Journal Volume 5 2006
John Francis O'Reilly and John Kenny: Irishmen sent by the Germans to spy in Ireland during World War 2 (continued/2)
A very full and comprehensive account of this service will be found in David O'Donoghue's book Hitler's Irish Voices, published by Beyond the Pale Publishing and available through booksellers.
In September 1941, O'Reilly was interviewed by Herr Bock of the Propaganda Ministry after which he took part in a voice test on 24th September 1941 at the Radiofunkhaus. O'Reilly was successful in his application and began work as a script writer, progressing to making broadcasts under the name of' Tim O'Brien before revealing his true identity in late October 1941. The British and Irish authorities monitored all these broadcasts. True to form, after a period of time, O'Reilly began to act up. He initially refused to read the suggested text of Wolfe Tone's diaries as he considered them uninteresting but later read them. He also criticised the selection of music played on the station and in 1942 began to seek work in other directions.
O'Reilly later claimed that in June 1942 he met an American working for the S.S., later identified as Howard Marsggraff, who told him that there might be work for him in Spain contacting those who might have news of Northern Ireland. Marsggraff served in the Waffen - S.S., worked with German Radio and had assisted Norman BaIlie - Stewart in getting work in Germany. Norman BaIlie - Stewart was a British officer court-martialled in 1933 under the Official Secrets Act for passing low grade intelligence information to the Germans. On conviction, he was sentenced to 5 years imprisonment which he served in the Tower of London and had the distinction of being the last British citizen imprisoned there. In 1940 Bailie-Stewart became a German citizen. At the end of World War 2, he was captured by the Americans in Austria and handed over to the British. Because there were doubts that a prosecution for high treason might not succeed, he was prosecuted by the British on the lesser charge of 'committing an act likely to assist the enemy', and on conviction was sentenced to 5 years imprisonment. He later moved to Ireland and died in Dublin in 1966.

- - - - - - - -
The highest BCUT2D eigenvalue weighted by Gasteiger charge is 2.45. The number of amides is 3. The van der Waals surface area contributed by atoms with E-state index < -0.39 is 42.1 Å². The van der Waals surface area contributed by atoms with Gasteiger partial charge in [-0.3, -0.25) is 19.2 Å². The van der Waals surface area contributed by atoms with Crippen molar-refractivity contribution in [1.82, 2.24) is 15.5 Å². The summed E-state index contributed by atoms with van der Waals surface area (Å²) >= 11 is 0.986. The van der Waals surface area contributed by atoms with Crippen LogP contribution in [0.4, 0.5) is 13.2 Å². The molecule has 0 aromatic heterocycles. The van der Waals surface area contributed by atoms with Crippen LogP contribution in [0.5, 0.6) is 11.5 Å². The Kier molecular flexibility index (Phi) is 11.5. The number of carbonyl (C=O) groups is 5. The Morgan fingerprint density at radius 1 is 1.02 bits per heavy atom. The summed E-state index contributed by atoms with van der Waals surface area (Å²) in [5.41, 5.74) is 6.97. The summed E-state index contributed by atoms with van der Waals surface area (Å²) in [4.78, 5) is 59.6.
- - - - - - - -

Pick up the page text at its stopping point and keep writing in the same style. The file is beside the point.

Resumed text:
It appears that Marsggraff also acted as a freelance recruiter for both the Abwehr and its arch competitor and rival, the S.D. The S.D. was the intelligence branch of the S.S. responsible for the security of Adolf Hitler, the Nazi hierarchy, the Nazi party and the Third Reich. For his part, O'Reilly indicated that he would be more interested in being sent to Northern Ireland on a mission and it is possible that Marsggraff may have reported this willingness to work for a German intelligence service to his superiors.
O'Reilly applied to work as a German intelligence agent / V - man (trusted agent / reliable information source) and in June 1942 was interviewed by the S.S. This may have been the S.D. as the vetting of applicants and the carrying out of security checks would have come within their remit. O'Reilly continued to work for German Radio until September 1942 when he was called back by the S.S. / S.D., informed that his application to work as a German intelligence agent had been approved and that he would now be required to undergo a period of training. O'Reilly then submitted his resignation to German Radio with Dr. Hartmann trying to persuade him to stay but he refused this request and was only released by providing a replacement Irishman in his place, Liam Mullally, who had formerly worked in the Berlin Berlitz School and shared an apartment with him.
On 17 September 1942, O'Reilly reported to the Abwehr training school in Bremen to commence preparations for his mission to Northern Ireland which was assigned the code name Isolde for which he was to collect intelligence from Derry / Londonderry, Belfast, Liverpool and Lough Foyle. In the early planning stage of the mission, consideration was given to basing him in London and have various I.R.A. contacts in Britain bring him relevant information. Another intention was that he would be either landed on the Irish west coast by cutter, travel from Lisbon, or dropped by parachute over Ireland.
Towards the end of 1942, plans were made to send him to Ireland by submarine but when he returned from leave in January 1943, he was told that this plan had been dropped. The Abwehr also considered obtaining a transit visa for O'Reilly from William Warnock, the Irish Charge d'Affair in Berlin but his idea was abandoned. The decision to cancel O'Reilly's Irish mission was taken by Dr. Edmund Veesenmayer, the Irish specialist in the Foreign Ministry, who was more concerned in trying to arrange Frank Ryan's return to Ireland and considered the O'Reilly mission a waste of precious resources. Veesenmayer had O'Reilly secretly assessed with the investigating officer considering O'Reilly a 'pig headed individual’. The Abwehr still wanted to proceed with the O'Reilly mission but following discussions with Veesenmayer, Admiral Canaris, head of the Abwehr, cancelled the operation even though it had been suggested, as mentioned earlier, that O'Reilly should obtain the relevant travel papers from William Warnock at the Irish Legation in Berlin to enable him to legally travel from Lisbon to Ireland from where he could then enter Northern Ireland or Britain to carry out his mission.
Although O'Reilly completed a telegraphy refresher course, the Abwehr had no further use for him once his mission to Ireland was cancelled and was released from their service. But the S.D. was still interested in him and planned their own special operation for him without Veesenmayer or the Abwehr being aware of what was going on.